Several months ago I showed my 9th grade students October Sky. As a quick end-of-class assignment, I had them write Homer Hickam letters expressing their personal reaction to his story.
I expected a few fluffy sentences finished with, “thanks for making your movie” type statement.
I received well-crafted, insightful letters expressing their gratitude for knowing Mr Hickam’s story. They could relate to Hickam’s rocky relationship with his father and feeling trapped by a blue-collar community that tends to discourage higher education.
A few weeks ago I finally mailed them and today I received a reply! The letter was from Mr Hickam’s wife, but it included his photograph signed just for us! I cannot wait to get to school tomorrow and share it with my students – now I need to find a special frame to treasure it always :)
Homer Hickam himself!
Here’s a lesson based on the FOSS Populations & Ecosystems curriculum. It is basically a summary of the unit with a really fantastic bead model of the 10% Rule!
And just to give you an idea of what 1111 beads look like:
I’m always thinking of ways to incorporate current events into a science classroom. Recently, Physics & Physical Science Demos, Labs, & Projects for High School Teachers wrote a great post about using the Friday period to discuss current events from any aspect of science.
If you’re interested in this, read the post Science News in the Classroom. Feel free to suggest any other ways you use current events stories in your classroom.
I recently saw this new 4-H commercial:
Thanks for encouraging people to be involved in science. I strongly believe everyone has the capacity to be involved in science, whether on a professional or recreational level. Way to go 4-H!
“Most of the fundamental ideas of science are essentially simple, and may, as a rule, be expressed in a language comprehensible to everyone.” – Albert Einstein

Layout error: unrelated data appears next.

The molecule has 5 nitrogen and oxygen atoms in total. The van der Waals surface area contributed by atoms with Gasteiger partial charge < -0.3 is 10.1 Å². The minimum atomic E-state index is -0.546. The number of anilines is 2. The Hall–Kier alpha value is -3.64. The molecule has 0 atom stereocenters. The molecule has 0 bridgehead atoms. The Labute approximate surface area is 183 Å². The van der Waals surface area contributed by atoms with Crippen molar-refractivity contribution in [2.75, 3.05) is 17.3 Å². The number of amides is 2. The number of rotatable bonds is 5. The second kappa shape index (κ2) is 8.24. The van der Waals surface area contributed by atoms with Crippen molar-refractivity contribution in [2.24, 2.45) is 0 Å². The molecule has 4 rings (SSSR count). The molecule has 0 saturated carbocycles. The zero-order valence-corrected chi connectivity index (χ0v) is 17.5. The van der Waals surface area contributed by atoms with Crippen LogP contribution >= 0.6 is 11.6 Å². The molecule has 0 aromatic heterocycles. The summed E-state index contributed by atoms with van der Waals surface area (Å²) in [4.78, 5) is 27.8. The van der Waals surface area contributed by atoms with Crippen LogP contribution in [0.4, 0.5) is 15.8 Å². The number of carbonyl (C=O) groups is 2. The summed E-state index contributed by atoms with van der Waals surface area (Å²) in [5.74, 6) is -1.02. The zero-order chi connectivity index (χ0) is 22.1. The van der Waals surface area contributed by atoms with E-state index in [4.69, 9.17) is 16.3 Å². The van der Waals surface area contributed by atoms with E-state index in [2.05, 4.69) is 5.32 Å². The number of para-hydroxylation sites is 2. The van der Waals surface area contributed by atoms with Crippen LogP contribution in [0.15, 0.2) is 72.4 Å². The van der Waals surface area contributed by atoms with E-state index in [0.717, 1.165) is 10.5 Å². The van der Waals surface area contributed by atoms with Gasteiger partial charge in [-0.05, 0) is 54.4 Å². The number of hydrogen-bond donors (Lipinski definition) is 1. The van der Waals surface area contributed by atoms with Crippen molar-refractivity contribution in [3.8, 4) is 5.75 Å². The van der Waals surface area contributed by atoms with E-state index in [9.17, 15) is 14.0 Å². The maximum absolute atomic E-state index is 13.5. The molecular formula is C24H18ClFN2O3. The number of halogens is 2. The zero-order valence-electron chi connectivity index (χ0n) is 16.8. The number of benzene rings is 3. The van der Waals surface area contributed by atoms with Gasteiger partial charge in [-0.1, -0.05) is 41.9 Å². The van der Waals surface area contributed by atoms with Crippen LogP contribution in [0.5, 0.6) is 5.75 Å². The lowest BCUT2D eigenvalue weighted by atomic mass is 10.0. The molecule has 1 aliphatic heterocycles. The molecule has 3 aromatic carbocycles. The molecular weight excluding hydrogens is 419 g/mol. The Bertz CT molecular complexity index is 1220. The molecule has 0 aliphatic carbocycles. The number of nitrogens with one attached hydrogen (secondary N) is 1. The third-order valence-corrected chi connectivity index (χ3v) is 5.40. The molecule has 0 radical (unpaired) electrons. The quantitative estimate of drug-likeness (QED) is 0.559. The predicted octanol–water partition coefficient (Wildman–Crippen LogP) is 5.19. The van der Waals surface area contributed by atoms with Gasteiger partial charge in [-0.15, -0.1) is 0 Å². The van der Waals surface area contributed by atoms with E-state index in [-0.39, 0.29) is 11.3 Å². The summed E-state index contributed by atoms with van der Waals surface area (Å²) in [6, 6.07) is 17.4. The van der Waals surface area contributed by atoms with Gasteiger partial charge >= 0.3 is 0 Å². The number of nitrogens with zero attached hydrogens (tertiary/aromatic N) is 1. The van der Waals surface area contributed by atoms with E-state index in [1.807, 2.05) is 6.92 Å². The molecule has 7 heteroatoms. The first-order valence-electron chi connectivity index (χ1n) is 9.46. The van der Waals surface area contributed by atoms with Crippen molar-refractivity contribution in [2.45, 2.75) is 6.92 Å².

Here’s an opportunity for your students to get excited about next year’s Discovery Education 3M Young Scientist Challenge. The deadline has passed for this year’s competition, but the website allows you and your students to explore this year’s contestants and start to think about entering in 2010! As stated on the website, the basic goal of the program is as follows:
Do you have what it takes to be America’s Top Young Scientist? Discovery Education and 3M are looking for a few great students to inspire us with their enthusiasm for science, so show us what you’ve got! Create a short (1-2 min.) video about one of this year’s scientific topics and YOU could win a trip to New York City to compete in the Discovery Education 3M Young Scientist Challenge finals.
In the Fun Science Extras section, you can find all sorts of teaching, experiment, and field trip resources!
The Educational Equity Center just launched a new program called “Science: It’s A Girl Thing”. Basically it’s a program for caregivers to do with their young kids (geared towards ages 3-8) in order to encourage girls to get involved in STEM fields.
Links to short lesson plans and activities are on the Science: It’s A Girl Thing website. I see no reason why these couldn’t be used in the classroom with girls and boys!
I’ve been collecting all sorts of different posts and links for neat internet and technology resources for the classroom. I hope they’re useful!
- 45 Websites For Students To Create Original Artwork Online, by Mrs Smoke @ Making Teachers Nerdy
- Education Grant Resources, by Dave @ Educational Technology Guy
- Brainstormer Random Word Picker, by Dave @ Educational Technology Guy
- Lesson Plan Resources, by Dave @ Educational Technology Guy
- Free Scientific Videos, by Dave @ Educational Technology Guy
- My Fair Ladybug, by Linda @ Science Junkies
- Free Collaborative and Private Photo/Video Sites for Teachers and Parents, by Mrs Smoke @ Making Teachers Nerdy
- Quickmaps, by Dave @ Educational Technology Guy
- Booklet Creator, by Dave @ Educational Technology Guy
- Medical Animations, by Dave @ Educational Technology Guy
- Science Resource, by Dave @ Educational Technology Guy
- Sources of Funding for Teachers, by Dave @ Educational Technology Guy
- Blog As A Teaching Tool, by Dave @ Educational Technology Guy
- Interactive Science Website, by David Wetzel @ Teach Science and Math
- The Abstract Cheat Sheet, by WTJ @ Nerdy Science Blog
- Math and Science Problems, by David Wetzel @ Teach Science and Math
- Interactive Virtual Chemistry Lab, by David Wetzel @ Teach Science and Math
- Science and Math Concept Mapping Tool, by David Wetzel @ Teach Science and Math
Can you tell I think Educational Technology Guy’s posts are terrific?